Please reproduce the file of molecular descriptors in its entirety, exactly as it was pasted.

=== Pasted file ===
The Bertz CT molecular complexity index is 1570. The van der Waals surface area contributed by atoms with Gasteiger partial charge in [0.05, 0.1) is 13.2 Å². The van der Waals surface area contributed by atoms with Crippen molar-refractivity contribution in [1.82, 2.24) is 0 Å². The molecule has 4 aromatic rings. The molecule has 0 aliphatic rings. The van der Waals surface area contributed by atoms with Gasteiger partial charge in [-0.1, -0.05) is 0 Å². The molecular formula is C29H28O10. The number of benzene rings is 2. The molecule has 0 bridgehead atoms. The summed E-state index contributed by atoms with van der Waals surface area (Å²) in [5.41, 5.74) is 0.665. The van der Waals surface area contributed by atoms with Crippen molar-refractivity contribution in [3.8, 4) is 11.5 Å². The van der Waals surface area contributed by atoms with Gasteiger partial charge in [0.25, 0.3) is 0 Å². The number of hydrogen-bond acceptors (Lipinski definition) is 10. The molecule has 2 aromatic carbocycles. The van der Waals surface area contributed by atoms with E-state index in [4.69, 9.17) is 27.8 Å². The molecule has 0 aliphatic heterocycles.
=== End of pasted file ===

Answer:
The Bertz CT molecular complexity index is 1570. The van der Waals surface area contributed by atoms with Gasteiger partial charge in [0.05, 0.1) is 13.2 Å². The van der Waals surface area contributed by atoms with Crippen molar-refractivity contribution in [1.82, 2.24) is 0 Å². The molecule has 4 aromatic rings. The molecule has 0 aliphatic rings. The van der Waals surface area contributed by atoms with Gasteiger partial charge in [-0.1, -0.05) is 0 Å². The molecular formula is C29H28O10. The number of benzene rings is 2. The molecule has 0 bridgehead atoms. The summed E-state index contributed by atoms with van der Waals surface area (Å²) in [5.41, 5.74) is 0.665. The van der Waals surface area contributed by atoms with Crippen molar-refractivity contribution in [3.8, 4) is 11.5 Å². The van der Waals surface area contributed by atoms with Gasteiger partial charge in [0.25, 0.3) is 0 Å². The number of hydrogen-bond acceptors (Lipinski definition) is 10. The molecule has 2 aromatic carbocycles. The van der Waals surface area contributed by atoms with E-state index in [4.69, 9.17) is 27.8 Å². The molecule has 0 aliphatic heterocycles.